UConn looks to improve online course program
The University Senate discussed UConn's plans to bolster, centralize and expand the university's online courses program at its final meeting of the academic year on Monday.
Interim Vice Provost for Academic Affairs Sally Reiss said UConn aims to be known for the quality of its online options, rather than the quantity. The university hopes to more effectively engage international students and commuters by developing a centralized website for UConn's so-called e-campus.
"It will never replace face-to-face instruction, it will enhance it," Reiss said.
For this summer, online courses offered through UConn filled up within 48 hours, Reiss said, and some reached capacity in one hour.
Reiss, an educational researcher, said that the benefits of having a strong online course curriculum include a greater potential for blended or hybrid courses and career readiness. Reiss said she looked at nearly 1,000 studies on online education. She also said that students who take courses online "learn as much or more" than those taking the same class in person.
Members of the Senate mentioned that more online courses might mean more flexibility for students and higher four-year graduation rates. Online classes also offer more opportunities to highlight faculty research, Reiss said.
The desire to expand UConn's online curriculum stems from a task force report on the demand and potential benefits of online courses, which was released in 2009. Reiss said that there was "minimal progress" in implementing what the task force suggested.
According to Reiss, there are no plans to offer a bachelor's degree program online. The e-campus is not meant to make UConn money, Reiss said. However, she expects the program will pay for itself, even in the short term.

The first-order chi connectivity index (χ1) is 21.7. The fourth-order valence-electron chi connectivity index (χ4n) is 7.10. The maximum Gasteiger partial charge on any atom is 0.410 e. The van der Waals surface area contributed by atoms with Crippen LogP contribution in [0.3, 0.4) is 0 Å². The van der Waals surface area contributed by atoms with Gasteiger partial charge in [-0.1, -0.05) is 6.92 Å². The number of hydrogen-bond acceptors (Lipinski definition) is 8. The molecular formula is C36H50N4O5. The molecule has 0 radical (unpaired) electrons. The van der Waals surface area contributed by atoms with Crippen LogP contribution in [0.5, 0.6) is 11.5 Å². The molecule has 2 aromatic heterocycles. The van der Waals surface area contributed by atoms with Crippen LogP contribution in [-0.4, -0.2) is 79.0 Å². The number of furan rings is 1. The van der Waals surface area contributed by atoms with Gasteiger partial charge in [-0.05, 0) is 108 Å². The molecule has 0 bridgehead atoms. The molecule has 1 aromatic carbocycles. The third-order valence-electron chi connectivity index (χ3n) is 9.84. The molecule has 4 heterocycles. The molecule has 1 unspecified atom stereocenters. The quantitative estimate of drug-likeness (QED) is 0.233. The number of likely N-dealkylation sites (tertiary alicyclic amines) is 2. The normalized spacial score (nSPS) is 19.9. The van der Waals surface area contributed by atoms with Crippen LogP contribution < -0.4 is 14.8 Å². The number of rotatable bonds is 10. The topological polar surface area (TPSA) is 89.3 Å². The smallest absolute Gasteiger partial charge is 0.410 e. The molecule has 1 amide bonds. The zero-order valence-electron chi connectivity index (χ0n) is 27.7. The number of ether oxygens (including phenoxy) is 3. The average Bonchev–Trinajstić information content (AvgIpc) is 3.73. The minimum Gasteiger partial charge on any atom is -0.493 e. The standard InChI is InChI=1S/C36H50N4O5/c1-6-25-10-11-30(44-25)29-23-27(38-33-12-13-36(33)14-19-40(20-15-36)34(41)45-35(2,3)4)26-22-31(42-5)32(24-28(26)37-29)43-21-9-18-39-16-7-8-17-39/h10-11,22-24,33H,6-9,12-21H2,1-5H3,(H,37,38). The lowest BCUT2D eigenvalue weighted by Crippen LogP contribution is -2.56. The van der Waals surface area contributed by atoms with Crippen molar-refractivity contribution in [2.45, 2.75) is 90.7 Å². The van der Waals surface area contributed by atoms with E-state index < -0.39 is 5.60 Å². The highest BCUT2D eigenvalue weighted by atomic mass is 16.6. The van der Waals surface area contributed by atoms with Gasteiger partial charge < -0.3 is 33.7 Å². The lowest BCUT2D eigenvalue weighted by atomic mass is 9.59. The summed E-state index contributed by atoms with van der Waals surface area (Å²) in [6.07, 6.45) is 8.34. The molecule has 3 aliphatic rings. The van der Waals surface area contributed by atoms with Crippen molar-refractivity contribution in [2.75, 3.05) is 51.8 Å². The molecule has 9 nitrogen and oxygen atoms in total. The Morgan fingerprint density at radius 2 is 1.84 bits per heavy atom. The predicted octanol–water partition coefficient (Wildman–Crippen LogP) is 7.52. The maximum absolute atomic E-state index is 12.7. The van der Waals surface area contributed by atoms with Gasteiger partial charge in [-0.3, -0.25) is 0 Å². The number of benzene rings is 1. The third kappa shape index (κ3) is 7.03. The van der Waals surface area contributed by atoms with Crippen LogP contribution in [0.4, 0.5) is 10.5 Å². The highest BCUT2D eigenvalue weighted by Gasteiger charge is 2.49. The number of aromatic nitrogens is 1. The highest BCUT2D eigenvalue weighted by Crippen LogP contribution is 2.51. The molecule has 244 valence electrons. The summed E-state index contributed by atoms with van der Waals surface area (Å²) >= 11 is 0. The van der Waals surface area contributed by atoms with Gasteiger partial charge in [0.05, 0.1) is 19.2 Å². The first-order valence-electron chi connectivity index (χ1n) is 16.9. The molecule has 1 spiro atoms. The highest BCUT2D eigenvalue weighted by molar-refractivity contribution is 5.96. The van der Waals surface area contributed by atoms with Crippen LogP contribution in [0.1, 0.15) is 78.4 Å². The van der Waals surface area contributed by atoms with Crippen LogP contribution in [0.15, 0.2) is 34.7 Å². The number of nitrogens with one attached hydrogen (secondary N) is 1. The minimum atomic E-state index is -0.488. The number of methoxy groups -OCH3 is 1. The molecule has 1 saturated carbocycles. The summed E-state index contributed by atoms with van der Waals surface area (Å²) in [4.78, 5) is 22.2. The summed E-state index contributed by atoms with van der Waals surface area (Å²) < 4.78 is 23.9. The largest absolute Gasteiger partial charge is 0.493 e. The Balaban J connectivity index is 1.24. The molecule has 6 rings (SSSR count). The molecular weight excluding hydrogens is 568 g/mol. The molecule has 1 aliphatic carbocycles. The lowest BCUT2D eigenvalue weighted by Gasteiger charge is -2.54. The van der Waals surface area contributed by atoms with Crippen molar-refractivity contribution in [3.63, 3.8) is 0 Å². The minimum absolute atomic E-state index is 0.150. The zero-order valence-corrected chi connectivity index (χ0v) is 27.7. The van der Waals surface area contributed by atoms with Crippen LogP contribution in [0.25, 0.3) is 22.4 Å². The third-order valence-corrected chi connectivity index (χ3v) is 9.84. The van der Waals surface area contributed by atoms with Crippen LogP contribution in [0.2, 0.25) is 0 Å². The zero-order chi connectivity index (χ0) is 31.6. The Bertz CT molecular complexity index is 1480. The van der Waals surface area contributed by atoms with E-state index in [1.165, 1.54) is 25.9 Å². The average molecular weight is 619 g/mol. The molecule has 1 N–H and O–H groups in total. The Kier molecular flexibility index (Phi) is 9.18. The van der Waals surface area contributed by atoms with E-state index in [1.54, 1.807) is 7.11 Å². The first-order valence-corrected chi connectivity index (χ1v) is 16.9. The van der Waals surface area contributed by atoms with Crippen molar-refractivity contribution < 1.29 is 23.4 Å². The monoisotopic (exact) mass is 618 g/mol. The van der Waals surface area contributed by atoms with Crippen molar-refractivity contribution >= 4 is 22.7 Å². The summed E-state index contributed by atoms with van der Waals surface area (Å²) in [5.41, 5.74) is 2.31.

"This is not going to be a huge money-maker for the University of Connecticut," Reiss said.
Reiss said the university is also hoping online courses are an opportunity to "clarify and expand the UConn brand." By offering courses online, the university may be able to engage more with out-of-state and international students, she said.
Training programs for faculty interested in offering online courses are being developed, Reiss said.
At Monday's meeting, the Senate also discussed a proposal to combine UConn's Institute for Teaching and Learning and the Center for Continuing Studies. The early college experience program, online learning program, the Q and W centers and the continuing studies program will be combined to form the Center for Excellence in Teaching and Learning.
"I think it makes a tremendous amount of sense," Reiss said.
Provost Peter Nicholls could not make the provost's report because he is recovering from a car accident that cracked his sternum.
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